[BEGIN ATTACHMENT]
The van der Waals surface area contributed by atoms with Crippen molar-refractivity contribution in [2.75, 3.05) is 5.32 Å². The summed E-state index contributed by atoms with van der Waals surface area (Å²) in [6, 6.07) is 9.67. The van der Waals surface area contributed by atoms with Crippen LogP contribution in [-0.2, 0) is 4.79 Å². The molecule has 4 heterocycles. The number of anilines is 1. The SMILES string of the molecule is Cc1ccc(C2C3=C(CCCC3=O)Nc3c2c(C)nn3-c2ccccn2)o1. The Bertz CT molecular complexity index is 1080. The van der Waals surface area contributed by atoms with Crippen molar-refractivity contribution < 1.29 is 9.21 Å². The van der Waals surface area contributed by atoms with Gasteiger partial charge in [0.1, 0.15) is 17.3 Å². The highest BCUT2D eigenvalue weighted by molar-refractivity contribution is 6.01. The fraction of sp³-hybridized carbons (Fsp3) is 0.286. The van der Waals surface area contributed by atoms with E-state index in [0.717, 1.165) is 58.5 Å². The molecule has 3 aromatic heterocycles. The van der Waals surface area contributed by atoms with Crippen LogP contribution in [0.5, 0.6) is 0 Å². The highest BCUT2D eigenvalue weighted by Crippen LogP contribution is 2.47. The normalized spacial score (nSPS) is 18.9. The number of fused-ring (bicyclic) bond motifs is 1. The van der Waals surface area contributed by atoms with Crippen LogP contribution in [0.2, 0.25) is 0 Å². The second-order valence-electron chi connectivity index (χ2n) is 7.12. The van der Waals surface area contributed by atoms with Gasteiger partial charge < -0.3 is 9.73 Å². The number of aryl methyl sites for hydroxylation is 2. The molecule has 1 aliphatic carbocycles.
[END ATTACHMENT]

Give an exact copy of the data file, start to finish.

The van der Waals surface area contributed by atoms with Crippen molar-refractivity contribution in [2.75, 3.05) is 5.32 Å². The summed E-state index contributed by atoms with van der Waals surface area (Å²) in [6, 6.07) is 9.67. The van der Waals surface area contributed by atoms with Crippen LogP contribution in [-0.2, 0) is 4.79 Å². The molecule has 4 heterocycles. The number of anilines is 1. The SMILES string of the molecule is Cc1ccc(C2C3=C(CCCC3=O)Nc3c2c(C)nn3-c2ccccn2)o1. The Bertz CT molecular complexity index is 1080. The van der Waals surface area contributed by atoms with Crippen molar-refractivity contribution < 1.29 is 9.21 Å². The van der Waals surface area contributed by atoms with Gasteiger partial charge in [0.1, 0.15) is 17.3 Å². The highest BCUT2D eigenvalue weighted by molar-refractivity contribution is 6.01. The fraction of sp³-hybridized carbons (Fsp3) is 0.286. The van der Waals surface area contributed by atoms with E-state index in [0.717, 1.165) is 58.5 Å². The molecule has 3 aromatic heterocycles. The van der Waals surface area contributed by atoms with Crippen LogP contribution in [0.5, 0.6) is 0 Å². The highest BCUT2D eigenvalue weighted by Crippen LogP contribution is 2.47. The normalized spacial score (nSPS) is 18.9. The number of fused-ring (bicyclic) bond motifs is 1. The van der Waals surface area contributed by atoms with Crippen LogP contribution in [0.2, 0.25) is 0 Å². The second-order valence-electron chi connectivity index (χ2n) is 7.12. The van der Waals surface area contributed by atoms with Gasteiger partial charge < -0.3 is 9.73 Å². The number of aryl methyl sites for hydroxylation is 2. The molecule has 1 aliphatic carbocycles.